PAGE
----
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EOC Middle: Maps, Results and GPS-fun

Signe Søes (Denmark) won the women’s race in her comeback – and Daniel Hubmann (Switzerland) got his revenge after the “bitter” 4th place in yesterday’s sprint. The terrain was fast and seemingly easy – but many runners did direction mistakes.

[Note! This article is based on unofficial results]

Signe Søes won her qualification heat in the voided Middle Qualification on Thursday – but had to start very early as the start list was based on the World Ranking list. From a very early start, Søes run a fantastic race – and already as she passed Radio 2 it was clear that this could very well be a medal race!

Her gold medal chances were crushed by several small mistakes on the control points and a few direction mistakes

The only ones able to fight Søes in the first part of the course were Maja Alm (Denmark) , Tove Alexandersson (Sweden) , Ida Bobach (Denmark) and Helena Jansson (Sweden). Jansson and Bobach failed in the middle of the race – and thus the fight was only between Alm, Søes and Alexandersson.

Alexandersson looked very strong – having the highest speed – but her gold medal chances were crushed by several small mistakes on the control points and a few direction mistakes on the longer legs. In the end Alexandersson could not even beat Alm – and the day was Danish: Signe Søes the winner ahead of Maja Alm and Tove Alexandersson.

GPS comparison

Signe Søes started early, and therefore did not run with a GPS from the organizer. However, knowing that Alm was 17 seconds behind Søes at the end, it was still possible to follow the excitement on the GPS. Below is an autOanalysis comparing Alm and Alexandersson (click to enlarge); Alexandersson’s route is in blue. Alm’s route is green where she is faster than Alexandersson, red where she is slower. It is evident that Alexandersson should have used some more time on her compass – loosing time on all of the longer legs when she didn’t keep the right direction.  However – there has to be an even bigger timelost after her GPS stopped working between control 16 and 17 – we’ll see that from the splits.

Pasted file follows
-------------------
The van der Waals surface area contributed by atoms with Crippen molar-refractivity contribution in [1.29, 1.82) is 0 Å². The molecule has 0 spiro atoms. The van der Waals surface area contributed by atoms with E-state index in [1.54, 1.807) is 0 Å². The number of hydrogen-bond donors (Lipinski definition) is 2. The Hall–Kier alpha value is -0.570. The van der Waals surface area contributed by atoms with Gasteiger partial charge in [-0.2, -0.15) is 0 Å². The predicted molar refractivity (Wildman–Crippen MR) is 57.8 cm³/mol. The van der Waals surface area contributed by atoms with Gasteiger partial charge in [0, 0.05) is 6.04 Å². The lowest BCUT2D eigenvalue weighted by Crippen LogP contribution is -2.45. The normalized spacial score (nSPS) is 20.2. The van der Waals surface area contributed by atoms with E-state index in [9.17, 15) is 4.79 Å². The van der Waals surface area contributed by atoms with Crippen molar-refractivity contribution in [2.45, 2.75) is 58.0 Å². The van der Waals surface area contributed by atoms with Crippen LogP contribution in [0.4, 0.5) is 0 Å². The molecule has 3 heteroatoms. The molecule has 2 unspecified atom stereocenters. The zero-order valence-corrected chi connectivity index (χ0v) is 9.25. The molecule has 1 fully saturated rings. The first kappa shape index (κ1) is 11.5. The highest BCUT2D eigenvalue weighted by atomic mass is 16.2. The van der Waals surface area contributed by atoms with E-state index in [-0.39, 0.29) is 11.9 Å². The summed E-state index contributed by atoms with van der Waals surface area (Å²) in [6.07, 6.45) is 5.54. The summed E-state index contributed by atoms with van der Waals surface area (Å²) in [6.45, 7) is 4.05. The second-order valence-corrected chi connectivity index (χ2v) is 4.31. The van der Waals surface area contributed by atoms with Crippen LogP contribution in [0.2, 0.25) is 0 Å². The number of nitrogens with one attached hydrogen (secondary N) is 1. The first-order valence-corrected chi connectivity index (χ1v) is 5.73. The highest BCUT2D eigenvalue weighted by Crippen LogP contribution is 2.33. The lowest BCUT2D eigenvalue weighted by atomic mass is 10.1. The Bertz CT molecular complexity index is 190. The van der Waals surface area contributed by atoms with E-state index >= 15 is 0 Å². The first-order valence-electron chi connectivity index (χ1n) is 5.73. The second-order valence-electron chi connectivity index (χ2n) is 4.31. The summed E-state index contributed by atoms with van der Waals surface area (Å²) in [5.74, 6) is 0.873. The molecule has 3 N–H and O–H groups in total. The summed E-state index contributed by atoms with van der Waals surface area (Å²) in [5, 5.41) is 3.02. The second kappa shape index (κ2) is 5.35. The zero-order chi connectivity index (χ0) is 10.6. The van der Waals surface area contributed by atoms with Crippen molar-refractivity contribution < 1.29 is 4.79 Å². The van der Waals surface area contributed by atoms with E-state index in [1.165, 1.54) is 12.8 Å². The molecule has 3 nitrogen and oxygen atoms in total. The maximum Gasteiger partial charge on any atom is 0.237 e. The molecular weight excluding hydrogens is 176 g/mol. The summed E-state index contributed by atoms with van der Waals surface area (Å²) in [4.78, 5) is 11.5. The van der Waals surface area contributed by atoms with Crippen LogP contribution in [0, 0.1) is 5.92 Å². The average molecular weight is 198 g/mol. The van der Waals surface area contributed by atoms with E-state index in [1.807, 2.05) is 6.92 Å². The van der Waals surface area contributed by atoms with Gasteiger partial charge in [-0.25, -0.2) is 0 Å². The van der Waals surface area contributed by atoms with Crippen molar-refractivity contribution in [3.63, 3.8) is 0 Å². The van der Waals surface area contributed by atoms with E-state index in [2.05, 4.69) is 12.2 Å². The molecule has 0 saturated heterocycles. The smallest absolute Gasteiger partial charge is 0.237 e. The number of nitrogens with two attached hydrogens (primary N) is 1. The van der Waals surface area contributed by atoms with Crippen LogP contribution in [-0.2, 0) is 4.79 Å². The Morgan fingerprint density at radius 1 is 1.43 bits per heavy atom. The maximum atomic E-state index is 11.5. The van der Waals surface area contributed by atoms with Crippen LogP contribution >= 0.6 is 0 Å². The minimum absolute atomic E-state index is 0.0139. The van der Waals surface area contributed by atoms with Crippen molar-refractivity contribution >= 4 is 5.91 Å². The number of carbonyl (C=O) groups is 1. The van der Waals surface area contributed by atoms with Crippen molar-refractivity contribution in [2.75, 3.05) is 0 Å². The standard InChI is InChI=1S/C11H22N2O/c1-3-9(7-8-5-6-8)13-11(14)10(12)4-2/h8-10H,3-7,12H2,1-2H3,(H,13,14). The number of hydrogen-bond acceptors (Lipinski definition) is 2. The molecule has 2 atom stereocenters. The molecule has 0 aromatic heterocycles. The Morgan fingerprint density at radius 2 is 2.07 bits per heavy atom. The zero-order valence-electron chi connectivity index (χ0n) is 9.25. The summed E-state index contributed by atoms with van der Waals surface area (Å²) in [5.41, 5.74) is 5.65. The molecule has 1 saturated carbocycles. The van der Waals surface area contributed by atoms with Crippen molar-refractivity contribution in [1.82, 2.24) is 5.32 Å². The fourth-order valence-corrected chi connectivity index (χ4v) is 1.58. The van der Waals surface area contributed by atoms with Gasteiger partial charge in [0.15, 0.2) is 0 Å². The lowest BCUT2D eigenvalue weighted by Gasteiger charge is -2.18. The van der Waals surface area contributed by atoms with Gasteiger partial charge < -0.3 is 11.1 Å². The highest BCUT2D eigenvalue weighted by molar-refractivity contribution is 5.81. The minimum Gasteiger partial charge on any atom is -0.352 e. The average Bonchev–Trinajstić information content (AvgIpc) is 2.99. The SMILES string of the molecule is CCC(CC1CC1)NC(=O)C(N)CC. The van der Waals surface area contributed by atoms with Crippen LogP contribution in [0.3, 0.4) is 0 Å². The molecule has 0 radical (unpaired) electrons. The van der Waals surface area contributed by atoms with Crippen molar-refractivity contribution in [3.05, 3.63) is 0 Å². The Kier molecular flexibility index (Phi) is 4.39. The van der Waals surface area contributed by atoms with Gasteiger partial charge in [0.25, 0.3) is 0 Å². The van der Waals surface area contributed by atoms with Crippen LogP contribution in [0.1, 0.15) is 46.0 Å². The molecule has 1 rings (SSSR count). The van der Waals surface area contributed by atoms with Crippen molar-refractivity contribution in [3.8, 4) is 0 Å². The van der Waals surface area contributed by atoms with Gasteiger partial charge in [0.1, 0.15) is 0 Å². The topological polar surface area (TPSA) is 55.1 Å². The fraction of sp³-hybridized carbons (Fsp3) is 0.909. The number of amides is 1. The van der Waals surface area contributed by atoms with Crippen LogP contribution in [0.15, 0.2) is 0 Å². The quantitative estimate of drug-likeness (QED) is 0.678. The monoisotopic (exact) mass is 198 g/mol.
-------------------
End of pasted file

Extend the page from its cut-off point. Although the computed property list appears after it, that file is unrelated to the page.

Daniel Hubmann, Hertner and Gueorgiou

Hubmann goes Bulldozer – and earns time on that

In the men’s class three men showed from the start that they would be the strongest today: Daniel Hubmann, Fabian Hertner and Thierry Gueorgiou. Hubmann had slightly higher speed – and they all three had a though fight all the way to the finish. Below are GPS comparisons between Hubmann and Hertner/Gueorgiou. Hertner looses time on some micro route choices around 5 and 6 – where Hubmann is tough and goes direct. Also a similar situation to 18. Hubmann goes Bulldozer – and earns time on that.

Comparing Gueorgiou and Hubmann, they are quite even until the 9th control, but then Gueorgiou starts loosing some small seconds here and there. First to 10, then to 12, then to 16 and to 18. In the end it is not enough “finesse” from the French King of Middle distance in this rather easy terrain – but the WOC terrain in Italy should fit a lot better!



Maps and GPS-tracking

Note! These are unofficial results!


1 1 Daniel Hubmann 83 Switzerland 32:23
2 5 Fabian Hertner 85 Switzerland 32:41
3 2 Thierry Gueorgiou 79 France 33:04
4 26 Jan Procházka 84 Czech Republic 33:32
5 7 Edgars Bertuks 85 Latvia 33:40
6 6 Oleksandr Kratov 85 Ukraine 33:52
7 18 Timo Sild 98 Estonia 34:02
8 15 Baptiste Rollier 82 Switzerland 34:08
9 8 Valentin Novikov 74 Russia 34:10
10 38 Vojtech Král 88 Czech Republic 34:18
11 3 Olav Lundanes 87 Norway 34:21
12 20 Jani Lakanen 76 Finland 34:23
13 47 Andrey Khramov 81 Russia 34:26
14 4 Gustav Bergman 90 Sweden 34:33
14 28 Zsolt Lenkei 88 Hungary 34:33
16 12 Martin Hubmann 89 Switzerland 34:39
17 10 Andreas Kyburz 88 Switzerland 34:45
18 22 Gernot Kerschbaumer 83 Austria 34:48
19 80 Andrey Salin 88 Belarus 34:55
20 9 Johan Runesson 90 Sweden 35:00


1 274 Signe Søes 83 Denmark 30:45
2 213 Maja Alm 88 Denmark 31:02
3 201 Tove Alexandersson 92 Sweden 31:03
4 220 Irina Nyberg 83 Russia 31:35
5 206 Lena Eliasson 81 Sweden 32:01
6 216 Maria Magnusson 82 Sweden 32:41
7 204 Nadiya Volynska 84 Ukraine 32:48
8 215 Sabine Hauswirth 87 Switzerland 32:53
9 202 Ida Bobach 91 Denmark 33:17
10 228 Natalia Vinogradova 90 Russia 33:18
11 211 Venla Niemi 90 Finland 33:43
12 224 Olga Panchenko 87 Ukraine 33:50